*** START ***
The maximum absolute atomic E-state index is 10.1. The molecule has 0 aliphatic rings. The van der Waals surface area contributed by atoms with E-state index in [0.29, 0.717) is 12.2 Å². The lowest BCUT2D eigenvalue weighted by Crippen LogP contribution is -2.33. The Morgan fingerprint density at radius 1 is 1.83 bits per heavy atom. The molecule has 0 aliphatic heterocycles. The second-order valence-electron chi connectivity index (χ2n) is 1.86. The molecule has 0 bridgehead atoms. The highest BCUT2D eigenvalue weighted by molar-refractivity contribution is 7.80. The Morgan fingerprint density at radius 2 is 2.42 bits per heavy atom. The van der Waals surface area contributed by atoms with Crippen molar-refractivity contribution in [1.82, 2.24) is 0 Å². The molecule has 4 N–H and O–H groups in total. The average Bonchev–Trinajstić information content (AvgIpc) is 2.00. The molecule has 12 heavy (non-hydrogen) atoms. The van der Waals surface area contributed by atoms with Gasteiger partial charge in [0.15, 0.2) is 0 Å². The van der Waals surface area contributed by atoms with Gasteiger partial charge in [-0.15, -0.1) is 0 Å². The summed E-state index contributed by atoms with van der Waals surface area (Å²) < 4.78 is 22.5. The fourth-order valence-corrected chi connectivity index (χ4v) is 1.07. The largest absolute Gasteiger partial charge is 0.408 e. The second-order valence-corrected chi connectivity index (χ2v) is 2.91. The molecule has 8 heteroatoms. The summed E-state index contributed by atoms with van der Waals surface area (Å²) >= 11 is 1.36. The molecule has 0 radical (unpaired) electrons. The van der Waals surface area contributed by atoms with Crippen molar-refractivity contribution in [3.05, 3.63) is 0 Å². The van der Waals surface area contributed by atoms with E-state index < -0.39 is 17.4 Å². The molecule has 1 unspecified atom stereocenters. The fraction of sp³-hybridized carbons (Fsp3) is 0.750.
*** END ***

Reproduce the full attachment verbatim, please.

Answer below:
The maximum absolute atomic E-state index is 10.1. The molecule has 0 aliphatic rings. The van der Waals surface area contributed by atoms with E-state index in [0.29, 0.717) is 12.2 Å². The lowest BCUT2D eigenvalue weighted by Crippen LogP contribution is -2.33. The Morgan fingerprint density at radius 1 is 1.83 bits per heavy atom. The molecule has 0 aliphatic heterocycles. The second-order valence-electron chi connectivity index (χ2n) is 1.86. The molecule has 0 bridgehead atoms. The highest BCUT2D eigenvalue weighted by molar-refractivity contribution is 7.80. The Morgan fingerprint density at radius 2 is 2.42 bits per heavy atom. The van der Waals surface area contributed by atoms with Crippen molar-refractivity contribution in [1.82, 2.24) is 0 Å². The molecule has 4 N–H and O–H groups in total. The average Bonchev–Trinajstić information content (AvgIpc) is 2.00. The molecule has 12 heavy (non-hydrogen) atoms. The van der Waals surface area contributed by atoms with Gasteiger partial charge in [0.15, 0.2) is 0 Å². The van der Waals surface area contributed by atoms with Gasteiger partial charge in [-0.15, -0.1) is 0 Å². The summed E-state index contributed by atoms with van der Waals surface area (Å²) < 4.78 is 22.5. The fourth-order valence-corrected chi connectivity index (χ4v) is 1.07. The largest absolute Gasteiger partial charge is 0.408 e. The second-order valence-corrected chi connectivity index (χ2v) is 2.91. The molecule has 8 heteroatoms. The summed E-state index contributed by atoms with van der Waals surface area (Å²) >= 11 is 1.36. The molecule has 0 radical (unpaired) electrons. The van der Waals surface area contributed by atoms with Crippen molar-refractivity contribution in [3.05, 3.63) is 0 Å². The van der Waals surface area contributed by atoms with E-state index < -0.39 is 17.4 Å². The molecule has 1 unspecified atom stereocenters. The fraction of sp³-hybridized carbons (Fsp3) is 0.750.